4,000 Year-Old Tablet Reveals New Details About Noah’s Ark

The 4000 year old clay tablet containing the story of the Ark and the flood stands on display at the British Museum in London during the launch of the book 'The Ark Before Noah' by Irving Finkel, curator in charge of cuneiform clay tablets at the British Museum, Friday, Jan. 24, 2014. The book tells how he decoded the story of the Flood and offers a new understanding of the Old Testament's central narratives and how the flood story entered into it. (AP Photo/Sang Tan)

The 4000 year old clay tablet containing the story of the Ark and the flood.

It was a vast boat that saved two of each animal and a handful of humans from a catastrophic flood.

But forget all those images of a long vessel with a pointy bow — the original Noah’s Ark, new research suggests, was round.

A recently deciphered 4,000-year-old clay tablet from ancient Mesopotamia — modern-day Iraq — reveals striking new details about the roots of the Old Testament tale of Noah. It tells a similar story, complete with detailed instructions for building a giant round vessel known as a coracle — as well as the key instruction that animals should enter “two by two.”

The tablet went on display at the British Museum on Friday, and soon engineers will follow the ancient instructions to see whether the vessel could actually have sailed.

It’s also the subject of a new book, “The Ark Before Noah,” by Irving Finkel, the museum’s assistant keeper of the Middle East and the man who translated the tablet.

Finkel got hold of it a few years ago, when a man brought in a damaged tablet his father had acquired in the Middle East after World War II. It was light brown, about the size of a mobile phone and covered in the jagged cuneiform script of the ancient Mesopotamians.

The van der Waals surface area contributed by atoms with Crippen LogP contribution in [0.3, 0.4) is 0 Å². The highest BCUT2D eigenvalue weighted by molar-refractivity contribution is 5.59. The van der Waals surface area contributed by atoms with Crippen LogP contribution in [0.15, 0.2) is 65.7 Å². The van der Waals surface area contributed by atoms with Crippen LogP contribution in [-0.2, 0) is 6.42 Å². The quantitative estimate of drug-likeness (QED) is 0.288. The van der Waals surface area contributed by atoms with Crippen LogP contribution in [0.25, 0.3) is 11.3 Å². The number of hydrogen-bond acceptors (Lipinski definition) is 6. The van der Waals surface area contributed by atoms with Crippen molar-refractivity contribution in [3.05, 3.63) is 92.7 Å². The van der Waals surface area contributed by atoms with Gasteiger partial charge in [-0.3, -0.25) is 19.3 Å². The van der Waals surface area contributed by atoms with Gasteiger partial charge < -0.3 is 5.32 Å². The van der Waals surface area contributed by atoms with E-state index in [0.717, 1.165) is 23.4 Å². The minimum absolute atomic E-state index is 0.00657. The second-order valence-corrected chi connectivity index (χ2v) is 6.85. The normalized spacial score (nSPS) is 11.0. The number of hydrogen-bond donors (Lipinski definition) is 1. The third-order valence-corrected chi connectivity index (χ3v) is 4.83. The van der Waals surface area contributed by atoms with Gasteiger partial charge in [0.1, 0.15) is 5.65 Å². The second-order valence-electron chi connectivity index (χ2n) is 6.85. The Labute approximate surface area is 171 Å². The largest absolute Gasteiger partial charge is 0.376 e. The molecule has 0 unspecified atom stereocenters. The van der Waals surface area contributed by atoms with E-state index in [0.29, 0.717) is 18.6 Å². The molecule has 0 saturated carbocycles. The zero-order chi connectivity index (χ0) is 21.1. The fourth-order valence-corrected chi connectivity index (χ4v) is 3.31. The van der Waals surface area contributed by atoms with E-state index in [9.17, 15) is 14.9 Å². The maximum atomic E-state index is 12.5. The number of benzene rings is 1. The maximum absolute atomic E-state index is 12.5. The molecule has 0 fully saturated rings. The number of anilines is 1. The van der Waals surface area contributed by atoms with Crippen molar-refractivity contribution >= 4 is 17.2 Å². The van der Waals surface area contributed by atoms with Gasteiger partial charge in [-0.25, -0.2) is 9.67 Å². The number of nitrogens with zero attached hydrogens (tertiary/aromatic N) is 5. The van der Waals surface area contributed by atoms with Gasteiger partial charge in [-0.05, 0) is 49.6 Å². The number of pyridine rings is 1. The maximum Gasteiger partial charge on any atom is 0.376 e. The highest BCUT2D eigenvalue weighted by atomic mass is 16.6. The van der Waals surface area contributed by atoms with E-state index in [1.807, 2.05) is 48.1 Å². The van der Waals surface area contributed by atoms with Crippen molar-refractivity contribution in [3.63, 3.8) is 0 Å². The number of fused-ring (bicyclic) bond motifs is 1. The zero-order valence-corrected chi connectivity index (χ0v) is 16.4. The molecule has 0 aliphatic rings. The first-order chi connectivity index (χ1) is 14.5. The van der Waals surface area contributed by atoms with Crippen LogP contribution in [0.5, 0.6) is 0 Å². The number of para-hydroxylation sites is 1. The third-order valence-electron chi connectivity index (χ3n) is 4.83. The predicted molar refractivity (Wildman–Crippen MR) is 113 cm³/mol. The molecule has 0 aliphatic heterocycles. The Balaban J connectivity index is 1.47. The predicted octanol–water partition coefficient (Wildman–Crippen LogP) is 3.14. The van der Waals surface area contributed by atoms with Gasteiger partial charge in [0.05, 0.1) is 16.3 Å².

It turned out, Finkel said Friday, to be “one of the most important human documents ever discovered.”

“It was really a heart-stopping moment — the discovery that the boat was to be a round boat,” said Finkel, who sports a long gray beard, a ponytail and boundless enthusiasm for his subject. “That was a real surprise.”

And yet, Finkel said, a round boat makes sense. Coracles were widely used as river taxis in ancient Iraq and are perfectly designed to bob along on raging floodwaters.

“It’s a perfect thing,” Finkel said. “It never sinks, it’s light to carry.”

Other experts said Finkel wasn’t simply indulging in book-promotion hype. David Owen, professor of ancient Near Eastern studies at Cornell University, said the British Museum curator had made “an extraordinary discovery.”

Elizabeth Stone, an expert on the antiquities of ancient Mesopotamia at New York’s Stony Brook University, said it made sense that ancient Mesopotamians would depict their mythological ark as round.

“People are going to envision the boat however people envision boats where they are,” she said. “Coracles are not unusual things to have had in Mesopotamia.”

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